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Thread: My quilt squares are puckering.

  1. #1
    Super Member Carol W's Avatar
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    I'm using my new to me featherweight that my dh bought for me for Christmas.

    My squares are puckering. Not allot, but enough that I have to slightly tug at them to straighten them out. And still they don't lie flat.

    I've adjusted both the bobbin tension (I've had problems with the tension and all of you were so wonderful with your suggestions.) and the needle tension.

    I've read the manual, checked online and still my tension is close, but not quite right.

    Help!!

  2. #2
    Community Manager PatriceJ's Avatar
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    are the two fabrics about the same weight and texture?
    have you already tried the following? if you haven't, try each thing in turn. not all at once. it's possible your needle is the wrong size for the thread you're using ... or vice versa.

    switch to a different size needle
    switch to different weights of thread(s) in the top and/or bobbin?
    flip the strips so the fab that was on top is now on the bottom?

  3. #3
    Super Member Carol W's Avatar
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    I'll try those.

    The fabric weight is the same. I'm using the same thread for the needle as well as the bobbin. I don't know what size the needle is.

    How do I know that the needle is the right size for the thread?

  4. #4
    Super Member sewsewquilter's Avatar
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    Quote Originally Posted by Carol W
    I'm using my new to me featherweight that my dh bought for me for Christmas.

    Fun for you... a featherweight. I'm sure you will fix your problem.

    You might find a featherweight's users group online that could help you.

  5. #5
    Community Manager PatriceJ's Avatar
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    not all needles or threads are exactly the same. i am definitely not an expert on this subject. but my machine's manual recommends a size 14 needle when working with 40 weight thread. that size also seems to work best with my 50 weights. a size 11 needle should work well with 60 weight thread ... and most 50 weights.

    with needles ... the higher the number, the bigger the needle - and the hole.
    with threads, it's the opposite. the higher the weight number, the thinner the thread. (which makes no sense to me, but there it is. i mean ... c'mon ... when my weight goes up i certainly don't get thinner. go figure. :lol: )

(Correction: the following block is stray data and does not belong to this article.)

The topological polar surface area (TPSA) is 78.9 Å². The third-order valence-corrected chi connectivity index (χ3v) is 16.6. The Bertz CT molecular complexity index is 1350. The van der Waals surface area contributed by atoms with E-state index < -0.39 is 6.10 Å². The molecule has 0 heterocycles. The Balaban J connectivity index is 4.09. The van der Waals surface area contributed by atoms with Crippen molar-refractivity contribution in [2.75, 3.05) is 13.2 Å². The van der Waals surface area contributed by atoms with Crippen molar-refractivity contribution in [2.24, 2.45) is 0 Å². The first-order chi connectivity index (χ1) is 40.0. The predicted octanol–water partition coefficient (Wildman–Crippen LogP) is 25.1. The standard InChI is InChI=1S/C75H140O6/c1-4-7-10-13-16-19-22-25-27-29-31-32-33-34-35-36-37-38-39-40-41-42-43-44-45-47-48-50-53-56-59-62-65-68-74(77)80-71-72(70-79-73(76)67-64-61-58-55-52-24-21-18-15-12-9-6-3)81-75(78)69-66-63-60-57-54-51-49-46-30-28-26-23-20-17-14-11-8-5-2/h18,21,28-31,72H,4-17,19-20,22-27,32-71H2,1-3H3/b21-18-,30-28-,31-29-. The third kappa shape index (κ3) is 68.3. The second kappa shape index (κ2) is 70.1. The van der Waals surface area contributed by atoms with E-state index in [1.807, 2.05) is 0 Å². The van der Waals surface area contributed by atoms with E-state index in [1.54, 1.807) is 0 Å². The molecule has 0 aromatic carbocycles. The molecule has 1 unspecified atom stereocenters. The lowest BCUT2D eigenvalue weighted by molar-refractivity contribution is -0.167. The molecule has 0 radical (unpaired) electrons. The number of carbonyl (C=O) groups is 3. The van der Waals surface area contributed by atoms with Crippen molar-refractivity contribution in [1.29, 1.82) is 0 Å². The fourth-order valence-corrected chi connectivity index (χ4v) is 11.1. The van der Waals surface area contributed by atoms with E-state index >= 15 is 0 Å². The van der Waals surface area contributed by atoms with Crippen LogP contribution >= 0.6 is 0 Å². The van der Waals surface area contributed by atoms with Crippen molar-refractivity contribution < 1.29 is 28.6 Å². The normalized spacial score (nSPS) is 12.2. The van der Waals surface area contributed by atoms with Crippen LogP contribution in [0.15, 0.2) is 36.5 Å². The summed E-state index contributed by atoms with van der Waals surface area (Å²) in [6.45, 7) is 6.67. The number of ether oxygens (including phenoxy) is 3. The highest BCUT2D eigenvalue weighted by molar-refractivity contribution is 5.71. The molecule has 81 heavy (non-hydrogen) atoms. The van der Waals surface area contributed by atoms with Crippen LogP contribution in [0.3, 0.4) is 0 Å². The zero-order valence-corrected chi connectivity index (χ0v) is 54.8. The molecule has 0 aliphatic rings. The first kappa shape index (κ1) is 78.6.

6. #6
    Super Member Rose Marie's Avatar
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    I had problems with puckering because my seams were not straight and my machine was pulling towards the left when I was finishing a seam.
    Found out that my foot was not wide enough to cover the feed dogs so my fabric was getting pulled. Had to buy an edging foot that looks like a 1/4 in foot but is wider.

  7. #7
    Super Member Dodie's Avatar
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    are you using the singer brand needles they are slightly longer than the schmetz needles I'm not sure but could make a difference

  8. #8
    Super Member Carol W's Avatar
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    No I'm not using the Singer Needles.

    I'll pick those up and see if that helps.

    Thank you!!!

  9. #9

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    I saw a tip on a quilting show about how to tell if your needle is properly sized for your thread. Remove the needle from the machine, and string it onto your thread just like it was a hand quilting needle. Now take both ends of the thread holding it about a foot or two apart. Now take one hand and move it so instead of being straight accross, make one hand be on top and the other on the bottom. Keep the thread taunt (no slack)

    Does the needle side smoothly down the thread? If so the thread and needle are fine together. If the needle needs help to slide down or jerks over the thread, you need a bigger needle (higher numbers are bigger than smaller numbers.)

    I have no idea if that will help you, but at least it's a quick and easy way to know if you're sizes are correct.

  10. #10
    Super Member sewsewquilter's Avatar
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    Quote Originally Posted by Elizabeth A.
    I saw a tip on a quilting show about how to tell if your needle is properly sized for your thread. Remove the needle from the machine, and string it onto your thread just like it was a hand quilting needle. Now take both ends of the thread holding it about a foot or two apart. Now take one hand and move it so instead of being straight accross, make one hand be on top and the other on the bottom. Keep the thread taunt (no slack)

    Does the needle side smoothly down the thread? If so the thread and needle are fine together. If the needle needs help to slide down or jerks over the thread, you need a bigger needle (higher numbers are bigger than smaller numbers.)

    I have no idea if that will help you, but at least it's a quick and easy way to know if you're sizes are correct.
    Good tip!

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